The elephant in the room: Injury protection in the amateur game
In my 17 years of playing football, I’ve been lucky enough to stay relatively injury free. Bar a potentially serious neck injury as a teenager and an operation at eighteen which prevented me playing for half a season, most of my injuries have been met by quick recoveries. However, there’s always an element of anxiety about injury when you step out on the pitch, and I only have to think back to my time balancing on crutches on the sidelines post-op to heighten that worry three-fold.
So, when I went to play in Spain and was told that I not only had to undertake a medical exam but also had to take out insurance with the RFEF (the Spanish equivalent of the FA), I was pleasantly surprised and the aforementioned anxiety was partially alleviated. I had an ECG, my weight was taken and the doctor checked my breathing and lung capacity. It’s certainly something that I would like to see in the UK in the future – it provides peace of mind and makes sure that any potentially at risk players know what they need to do to stay safe.
My return to England saw me start playing again, but the medical care and insurance to keep players safe was a distant memory of Spain, just like the beach days and sangria were! Too many players here are unaware that the insurance that most football clubs offer will provide minimal protection for individuals, instead protecting the club itself from liability in the case of injury – and this lack of knowledge is worrying.
Throughout my time playing, I’ve seen countless teammates and opponents seriously injured – from ACL tears to broken legs, I’ve witnessed it all. I’ve then seen them wait months and months for referrals, MRIs and treatment, with a number of them missing out on work as a consequence. As an ‘amateur’ player who is involved in the sport for enjoyment, the idea that a single bad tackle, fall or even a dodgy landing could not only end my playing career, but could also impact my work is a pretty awful thought.
Lockdown exacerbates injury worries
The global pandemic and the start-stop nature of football in the last year has only served to worsen that injury anxiety surrounding the game, and for good reason. The lack of real training for months on end, followed by league and cup matches squashed into short periods of time has made players more susceptible to injury – even look at the Premier League and Championship – those players have some of the best behind the scenes support for fitness and injury, yet the pandemic still wreaked havoc and saw an abnormally high number of players injured in a very short period of time.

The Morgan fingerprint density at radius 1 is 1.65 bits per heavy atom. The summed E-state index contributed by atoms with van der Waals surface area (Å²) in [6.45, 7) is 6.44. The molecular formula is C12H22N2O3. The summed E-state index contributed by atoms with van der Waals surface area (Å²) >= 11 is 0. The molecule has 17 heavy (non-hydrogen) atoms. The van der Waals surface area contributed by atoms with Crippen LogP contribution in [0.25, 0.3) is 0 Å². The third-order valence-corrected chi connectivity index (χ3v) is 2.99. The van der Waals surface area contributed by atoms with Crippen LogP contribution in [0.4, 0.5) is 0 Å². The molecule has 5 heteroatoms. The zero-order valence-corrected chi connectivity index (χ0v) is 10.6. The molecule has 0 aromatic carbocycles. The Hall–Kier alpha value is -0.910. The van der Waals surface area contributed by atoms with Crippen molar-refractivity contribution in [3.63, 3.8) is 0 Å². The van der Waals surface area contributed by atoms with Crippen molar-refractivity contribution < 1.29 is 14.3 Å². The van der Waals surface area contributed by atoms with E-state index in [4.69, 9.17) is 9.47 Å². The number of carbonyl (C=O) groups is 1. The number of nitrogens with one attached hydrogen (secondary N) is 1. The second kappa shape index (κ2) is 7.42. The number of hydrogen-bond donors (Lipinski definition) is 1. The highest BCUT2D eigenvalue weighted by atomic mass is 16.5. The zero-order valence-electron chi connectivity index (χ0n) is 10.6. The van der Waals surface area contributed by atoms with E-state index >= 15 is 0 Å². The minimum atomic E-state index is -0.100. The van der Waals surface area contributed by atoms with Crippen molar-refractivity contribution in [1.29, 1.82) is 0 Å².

When we returned from the second lockdown and I was playing regularly, despite running nearly every day during restrictions, my body took a lot to adapt to the ‘normality’ of regular training and playing competitively. It didn’t take long before my body got me back for the stress I was putting it under – achilles tendonitis in my right ankle – caused by acute muscle fatigue. I (stupidly) tried to play through the pain for as long as I could; Having only just got back to what I loved, I wasn’t sure I could accept the heartbreak of being ruled out by injury. However, we all know that when injury strikes, the worst thing to do is carry on – and I paid for my stupidity with some big bills for private physio and recovery sessions.
Now that we’re coming out of our third lockdown, it’s more important than ever for players to protect themselves and their lifestyle against injury. We don’t all have Premier League standard physios or doctors to look after us, and I know how expensive it can be to fund your own treatment (and that was for a non-serious injury!) Nor do we all have the financial stability of Harry Kane-esque salaries that would keep us afloat if we weren’t able to work due to injury.
Joining the Portàs Group as an ambassador at the beginning of this season only brought home the importance of protecting myself from serious injury. Now that we seem to be on a road to non-stop competitive football again, I would urge any player at an amateur level to make sure you know how you’re protected, because I guarantee that your club insurance will not be enough. If I ever have to spend another half a season on the sidelines on crutches, I would feel marginally better in the knowledge that my Portàs Group insurance would help me pay to go private in terms of treatment, and would also cover me partially for loss of earnings.
The question I would ask yourself if you’re not 100% sure about getting insured is ‘why am I putting myself at risk?’ I can tell you categorically that taking that risk isn’t worth it. Save yourself the anxiety and get insured because it’ll only be too late if you end up on the wrong end of that studs up leg-breaking tackle…